Simple Text-to-Speech Interface for Raspberry Pi using IBM's Watson TTS
I created this interface for a voice-based-bot that I'm running on a Raspberry Pi 3B. I'm using the AIY Voice HAT, but I was very displeased with the robotic-voice that's supplied by Google. After studying a few other voice options I decided on IBM's Watson because of it's high quality cadence and intonation. I added some features for my purposes and decided others may find some benefit in my effort. The package should work in other internet-connected & sound-output-capable devices.
pip3 install watson-text-talker --user
Get IBM credentials for Watson Text-To-Speech, Lite Plan is FREE
from watson_text_talker import * text_talker = TextTalker(username='your-watson-tts-credentials-username', password='your-watson-tts-credentials-password') text_talker.say("Hello world!")
Voice file cacheing
- lowers cloud round-trips
- keeps cost down
- segments phrases/sentences
- each segment can have it's own importance factor
- optional percentage chance that a phrase will be voiced
- optional quiet level factor can be applied to all optional phrases
- increases or decreases the likelihood that an optional phrase will be voiced
Uses high-quality Waston voices
- very realistic sounding, with appropriate cadence and intonation
- voice selection: see here for selection available
- free tier plan: no credit card required, 10,000 characters per month at no cost
Voice file cacheing
The package always caches new phrases to a file. The cache directory defaults to
./voice_mp3s, but can also be defined in TT_Config. To regulate the filename I slugify the phrase. This has the advantage of making it human readable. The only caveat is the phrase MUST be limited to 255 characters.
Phrase grouping is based on array of tuples.
from watson_text_talker import * text_talker = TextTalker(username='credentials-username', password='credentials-password') importance = TT_Importance() grouping_example = [(importance.SAY_30_PERCENT, "I'm your assistant."), (importance.SAY_50_PERCENT, "How are you?"), (importance.SAY_ALWAYS, "Nice to meet you") ] text_talker.say_group(grouping_example)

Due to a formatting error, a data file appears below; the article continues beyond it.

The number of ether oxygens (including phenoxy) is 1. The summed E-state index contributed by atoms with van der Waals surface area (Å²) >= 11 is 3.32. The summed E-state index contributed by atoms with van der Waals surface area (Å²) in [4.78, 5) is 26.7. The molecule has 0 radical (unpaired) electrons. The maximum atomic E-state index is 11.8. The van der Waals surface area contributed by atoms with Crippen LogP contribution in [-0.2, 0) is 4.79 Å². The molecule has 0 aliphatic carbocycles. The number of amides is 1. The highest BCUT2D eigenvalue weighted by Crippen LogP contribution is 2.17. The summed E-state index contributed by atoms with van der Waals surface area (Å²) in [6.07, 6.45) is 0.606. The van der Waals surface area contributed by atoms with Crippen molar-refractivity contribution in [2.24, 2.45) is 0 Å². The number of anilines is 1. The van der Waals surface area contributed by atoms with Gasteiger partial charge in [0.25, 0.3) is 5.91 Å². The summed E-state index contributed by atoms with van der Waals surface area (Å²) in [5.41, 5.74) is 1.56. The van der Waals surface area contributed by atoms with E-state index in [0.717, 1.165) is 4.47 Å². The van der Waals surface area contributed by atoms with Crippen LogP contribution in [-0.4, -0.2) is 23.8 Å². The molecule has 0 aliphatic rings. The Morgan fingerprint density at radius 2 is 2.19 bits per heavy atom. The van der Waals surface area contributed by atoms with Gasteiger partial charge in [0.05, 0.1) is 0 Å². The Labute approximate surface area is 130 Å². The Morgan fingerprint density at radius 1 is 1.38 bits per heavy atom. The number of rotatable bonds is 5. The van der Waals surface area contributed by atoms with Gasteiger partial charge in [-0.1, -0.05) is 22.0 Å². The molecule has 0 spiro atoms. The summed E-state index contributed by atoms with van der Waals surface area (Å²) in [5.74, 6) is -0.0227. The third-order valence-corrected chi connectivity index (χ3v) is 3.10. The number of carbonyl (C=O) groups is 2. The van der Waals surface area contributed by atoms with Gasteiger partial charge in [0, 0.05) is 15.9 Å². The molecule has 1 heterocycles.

Tuples are made up of the importance & the text phrase.
# TT_Importance is a class of numeric constants SAY_ALWAYS = 1 SAY_90_PERCENT = 2 SAY_80_PERCENT = 3 SAY_70_PERCENT = 4 SAY_60_PERCENT = 5 SAY_50_PERCENT = 6 SAY_40_PERCENT = 7 SAY_30_PERCENT = 8 SAY_20_PERCENT = 9 SAY_10_PERCENT = 10 SAY_NEVER = 11
For the same as above we could have just as easily said:
from watson_text_talker import * text_talker = TextTalker(username='credentials-username', password='credentials-password') grouping_example = [(8, "I'm your assistant."), (6, "How are you?"), (1, "Nice to meet you") ] text_talker.say_group(grouping_example)
The package includes a globally applied
quite level that increases or decreases the likelihood that an optional phrase will be voiced.
from watson_text_talker import * text_talker = TextTalker(username='credentials-username', password='credentials-password') importance = TT_Importance() grouping_example = [(importance.SAY_30_PERCENT, "I'm your assistant."), (importance.SAY_ALWAYS, "Nice to meet you") ] text_talker.quiet_level = +2 text_talker.say_group(grouping_example)
In the above example the
I'm your assistant phrase will only be said 10% of the time because of the +2 assigned to quiet level. The
Nice to meet you is not effected.
use the TT_Config class to override configuration defaults
# TT_Config's standard defaults USERNAME='--watson tts credentials username goes here--' PASSWORD='--watson tts credentials password goes here--' TTS_VOICE = 'en-US_AllisonVoice' TTS_ACCEPT = 'audio/mp3' CACHE_DIRECTORY = 'voice_mp3s' CACHE_DIRECTORY_IS_RELATIVE = True VOICE_FILE_EXTENSION = 'mp3'
Use it like so:
from watson_text_talker import * config = TT_Config() config.CREDENTIALS_USERNAME='your watson credentials' config.CREDENTIALS_PASSWORD='your watson password' config.TTS_Voice = 'en-US_MichaelVoice' congig.CACHE_DIRECTORY = 'custom_cache' text_talker = TextTalker(config=config) text_talker.say("Hello world!")
Download the file for your platform. If you're not sure which to choose, learn more about installing packages.
|Filename, size||File type||Python version||Upload date||Hashes|
|Filename, size watson_text_talker-0.8.10.tar.gz (4.9 kB)||File type Source||Python version None||Upload date||Hashes View|
|Filename, size watson_text_talker-0.8.10-py3-none-any.whl (5.4 kB)||File type Wheel||Python version py3||Upload date||Hashes View|
Hashes for watson_text_talker-0.8.10.tar.gz
Hashes for watson_text_talker-0.8.10-py3-none-any.whl